I was a very innocent 17 year old, and having a pelvic exam, even done by a woman, even when my mom was in the room, was rather horrifying. She had a mobile with butterflies above the exam table and that’s what I focused on. When my blood work came back, that’s when everything in my life changed.
My doctor was kind but told me I had a condition called Polycystic Ovarian Syndrome or PCOS. Simply put, but body produced too much estrogen and testosterone and not enough progesterone. I didn’t ovulate. Instead I formed scar tissue around what should have been erupting eggs. And she told me there was no cure and I likely wouldn’t be able to have children. I could treat the symptoms. I could take birth control pills to have a monthly cycle and I could take a medication that would slow additional hair growth.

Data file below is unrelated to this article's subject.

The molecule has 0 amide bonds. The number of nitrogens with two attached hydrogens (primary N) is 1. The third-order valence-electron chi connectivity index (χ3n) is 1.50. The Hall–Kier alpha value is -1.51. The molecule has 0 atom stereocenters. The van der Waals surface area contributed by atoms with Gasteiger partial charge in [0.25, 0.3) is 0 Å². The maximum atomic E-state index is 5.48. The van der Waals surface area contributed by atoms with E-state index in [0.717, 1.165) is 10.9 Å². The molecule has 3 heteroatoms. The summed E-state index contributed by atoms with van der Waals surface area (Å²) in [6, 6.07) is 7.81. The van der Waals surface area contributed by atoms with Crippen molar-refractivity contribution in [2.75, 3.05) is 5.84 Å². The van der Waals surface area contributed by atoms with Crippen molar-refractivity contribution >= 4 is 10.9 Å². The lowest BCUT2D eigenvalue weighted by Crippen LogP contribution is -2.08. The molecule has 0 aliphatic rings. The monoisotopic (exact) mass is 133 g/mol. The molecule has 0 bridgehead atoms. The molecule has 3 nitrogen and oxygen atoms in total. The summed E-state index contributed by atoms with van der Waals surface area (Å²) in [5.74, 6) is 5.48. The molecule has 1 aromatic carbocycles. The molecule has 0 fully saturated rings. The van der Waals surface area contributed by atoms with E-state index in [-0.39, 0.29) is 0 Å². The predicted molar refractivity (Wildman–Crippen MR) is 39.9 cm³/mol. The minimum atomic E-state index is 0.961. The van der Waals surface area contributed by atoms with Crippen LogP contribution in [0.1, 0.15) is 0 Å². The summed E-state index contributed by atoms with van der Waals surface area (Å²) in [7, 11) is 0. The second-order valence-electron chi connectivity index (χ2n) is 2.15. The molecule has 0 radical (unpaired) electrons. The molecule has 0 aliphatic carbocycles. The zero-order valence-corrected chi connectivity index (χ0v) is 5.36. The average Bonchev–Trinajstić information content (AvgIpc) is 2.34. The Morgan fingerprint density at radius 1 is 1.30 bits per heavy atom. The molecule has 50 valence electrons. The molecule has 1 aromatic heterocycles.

At 17 I was looking forward to college, not kids, but still knowing that the option of motherhood might never be there for me was tough to take. I always dreamed about meeting my daughter. I felt a responsibility as the only child of the only boy in the family. I was always the kind of little girl that had played with dolls and thought about having a real life one of my own eventually. Suddenly, that wasn’t likely.
I was already very concerned with my appearance. I hadn’t been able to successfully lose weight since I was around age 9. This, also, was a symptom of PCOS. Go to Weight Watchers was the advice of the doctor. I had already been a veteran of Weight Watchers, Richard Simmons plans, hospital nutrition programs, crash diets in magazines, and an ulcer causing time with Slim Fast.